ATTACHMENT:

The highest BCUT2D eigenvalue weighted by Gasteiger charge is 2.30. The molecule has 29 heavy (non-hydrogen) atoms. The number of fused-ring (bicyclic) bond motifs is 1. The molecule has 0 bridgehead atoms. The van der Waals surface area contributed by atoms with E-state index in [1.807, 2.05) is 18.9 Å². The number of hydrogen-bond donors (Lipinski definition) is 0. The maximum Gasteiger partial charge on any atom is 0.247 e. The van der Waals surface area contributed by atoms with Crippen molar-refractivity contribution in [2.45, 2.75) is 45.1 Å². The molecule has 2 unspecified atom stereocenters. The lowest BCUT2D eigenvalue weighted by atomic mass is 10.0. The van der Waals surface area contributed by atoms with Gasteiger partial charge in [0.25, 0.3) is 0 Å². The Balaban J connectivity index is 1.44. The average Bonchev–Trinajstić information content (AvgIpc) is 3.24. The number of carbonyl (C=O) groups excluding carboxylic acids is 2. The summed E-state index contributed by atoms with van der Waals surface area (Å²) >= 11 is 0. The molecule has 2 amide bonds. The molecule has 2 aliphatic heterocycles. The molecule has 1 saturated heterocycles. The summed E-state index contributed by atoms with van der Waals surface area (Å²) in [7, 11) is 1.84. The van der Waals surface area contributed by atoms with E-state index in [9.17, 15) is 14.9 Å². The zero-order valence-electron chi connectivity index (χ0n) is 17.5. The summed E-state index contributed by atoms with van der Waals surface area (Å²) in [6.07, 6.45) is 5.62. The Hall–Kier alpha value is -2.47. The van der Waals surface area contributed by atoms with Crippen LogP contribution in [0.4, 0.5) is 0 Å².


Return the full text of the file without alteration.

The highest BCUT2D eigenvalue weighted by Gasteiger charge is 2.30. The molecule has 29 heavy (non-hydrogen) atoms. The number of fused-ring (bicyclic) bond motifs is 1. The molecule has 0 bridgehead atoms. The van der Waals surface area contributed by atoms with E-state index in [1.807, 2.05) is 18.9 Å². The number of hydrogen-bond donors (Lipinski definition) is 0. The maximum Gasteiger partial charge on any atom is 0.247 e. The van der Waals surface area contributed by atoms with Crippen molar-refractivity contribution in [2.45, 2.75) is 45.1 Å². The molecule has 2 unspecified atom stereocenters. The lowest BCUT2D eigenvalue weighted by atomic mass is 10.0. The van der Waals surface area contributed by atoms with Gasteiger partial charge in [0.25, 0.3) is 0 Å². The Balaban J connectivity index is 1.44. The average Bonchev–Trinajstić information content (AvgIpc) is 3.24. The number of carbonyl (C=O) groups excluding carboxylic acids is 2. The summed E-state index contributed by atoms with van der Waals surface area (Å²) >= 11 is 0. The molecule has 2 amide bonds. The molecule has 2 aliphatic heterocycles. The molecule has 1 saturated heterocycles. The summed E-state index contributed by atoms with van der Waals surface area (Å²) in [7, 11) is 1.84. The van der Waals surface area contributed by atoms with E-state index in [9.17, 15) is 14.9 Å². The zero-order valence-electron chi connectivity index (χ0n) is 17.5. The summed E-state index contributed by atoms with van der Waals surface area (Å²) in [6.07, 6.45) is 5.62. The Hall–Kier alpha value is -2.47. The van der Waals surface area contributed by atoms with Crippen LogP contribution in [0.4, 0.5) is 0 Å².